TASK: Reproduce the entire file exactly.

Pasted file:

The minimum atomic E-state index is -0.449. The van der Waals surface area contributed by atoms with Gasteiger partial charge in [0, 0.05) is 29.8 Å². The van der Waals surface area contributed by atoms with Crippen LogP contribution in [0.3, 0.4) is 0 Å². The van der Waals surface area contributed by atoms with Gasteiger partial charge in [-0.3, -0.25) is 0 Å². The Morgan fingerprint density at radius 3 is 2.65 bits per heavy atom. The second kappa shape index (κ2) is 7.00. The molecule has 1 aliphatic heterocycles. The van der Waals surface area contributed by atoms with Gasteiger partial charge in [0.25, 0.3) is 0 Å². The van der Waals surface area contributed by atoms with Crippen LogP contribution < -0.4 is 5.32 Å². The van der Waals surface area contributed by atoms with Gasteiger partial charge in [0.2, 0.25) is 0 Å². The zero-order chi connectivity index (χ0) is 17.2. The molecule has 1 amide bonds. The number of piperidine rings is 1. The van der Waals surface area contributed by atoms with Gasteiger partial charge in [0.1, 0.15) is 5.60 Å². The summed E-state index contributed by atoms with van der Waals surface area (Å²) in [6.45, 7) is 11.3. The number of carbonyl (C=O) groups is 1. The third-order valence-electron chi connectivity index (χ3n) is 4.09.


The minimum atomic E-state index is -0.449. The van der Waals surface area contributed by atoms with Gasteiger partial charge in [0, 0.05) is 29.8 Å². The van der Waals surface area contributed by atoms with Crippen LogP contribution in [0.3, 0.4) is 0 Å². The van der Waals surface area contributed by atoms with Gasteiger partial charge in [-0.3, -0.25) is 0 Å². The Morgan fingerprint density at radius 3 is 2.65 bits per heavy atom. The second kappa shape index (κ2) is 7.00. The molecule has 1 aliphatic heterocycles. The van der Waals surface area contributed by atoms with Gasteiger partial charge in [0.25, 0.3) is 0 Å². The van der Waals surface area contributed by atoms with Crippen LogP contribution < -0.4 is 5.32 Å². The van der Waals surface area contributed by atoms with Gasteiger partial charge in [0.2, 0.25) is 0 Å². The zero-order chi connectivity index (χ0) is 17.2. The molecule has 1 amide bonds. The number of piperidine rings is 1. The van der Waals surface area contributed by atoms with Gasteiger partial charge in [0.1, 0.15) is 5.60 Å². The summed E-state index contributed by atoms with van der Waals surface area (Å²) in [6.45, 7) is 11.3. The number of carbonyl (C=O) groups is 1. The third-order valence-electron chi connectivity index (χ3n) is 4.09.